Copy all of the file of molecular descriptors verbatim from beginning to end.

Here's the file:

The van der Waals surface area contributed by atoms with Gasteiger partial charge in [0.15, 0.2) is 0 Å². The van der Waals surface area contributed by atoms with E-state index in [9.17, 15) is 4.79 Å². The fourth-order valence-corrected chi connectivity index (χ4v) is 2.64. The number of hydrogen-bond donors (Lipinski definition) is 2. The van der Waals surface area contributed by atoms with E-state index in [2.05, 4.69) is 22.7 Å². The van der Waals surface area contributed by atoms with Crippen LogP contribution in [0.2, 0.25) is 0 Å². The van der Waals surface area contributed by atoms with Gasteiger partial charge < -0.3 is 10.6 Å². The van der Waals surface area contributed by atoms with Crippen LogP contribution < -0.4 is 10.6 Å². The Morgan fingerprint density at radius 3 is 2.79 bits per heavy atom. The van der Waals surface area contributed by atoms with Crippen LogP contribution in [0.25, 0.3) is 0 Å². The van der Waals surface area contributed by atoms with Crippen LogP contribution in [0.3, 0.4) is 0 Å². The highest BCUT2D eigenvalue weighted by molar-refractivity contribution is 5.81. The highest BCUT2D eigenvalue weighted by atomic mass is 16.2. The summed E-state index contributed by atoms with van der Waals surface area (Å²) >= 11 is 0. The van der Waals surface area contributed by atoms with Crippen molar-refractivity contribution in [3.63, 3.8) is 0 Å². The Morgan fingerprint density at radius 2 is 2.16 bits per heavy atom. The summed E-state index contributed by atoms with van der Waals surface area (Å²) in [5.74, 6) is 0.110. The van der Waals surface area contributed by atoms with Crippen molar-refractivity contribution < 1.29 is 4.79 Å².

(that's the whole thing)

The van der Waals surface area contributed by atoms with Gasteiger partial charge in [0.15, 0.2) is 0 Å². The van der Waals surface area contributed by atoms with E-state index in [9.17, 15) is 4.79 Å². The fourth-order valence-corrected chi connectivity index (χ4v) is 2.64. The number of hydrogen-bond donors (Lipinski definition) is 2. The van der Waals surface area contributed by atoms with E-state index in [2.05, 4.69) is 22.7 Å². The van der Waals surface area contributed by atoms with Crippen LogP contribution in [0.2, 0.25) is 0 Å². The van der Waals surface area contributed by atoms with Gasteiger partial charge < -0.3 is 10.6 Å². The van der Waals surface area contributed by atoms with Crippen LogP contribution < -0.4 is 10.6 Å². The Morgan fingerprint density at radius 3 is 2.79 bits per heavy atom. The van der Waals surface area contributed by atoms with Crippen LogP contribution in [0.25, 0.3) is 0 Å². The van der Waals surface area contributed by atoms with Crippen LogP contribution in [0.3, 0.4) is 0 Å². The highest BCUT2D eigenvalue weighted by molar-refractivity contribution is 5.81. The highest BCUT2D eigenvalue weighted by atomic mass is 16.2. The summed E-state index contributed by atoms with van der Waals surface area (Å²) >= 11 is 0. The van der Waals surface area contributed by atoms with Crippen molar-refractivity contribution in [3.63, 3.8) is 0 Å². The Morgan fingerprint density at radius 2 is 2.16 bits per heavy atom. The summed E-state index contributed by atoms with van der Waals surface area (Å²) in [5.74, 6) is 0.110. The van der Waals surface area contributed by atoms with Crippen molar-refractivity contribution < 1.29 is 4.79 Å².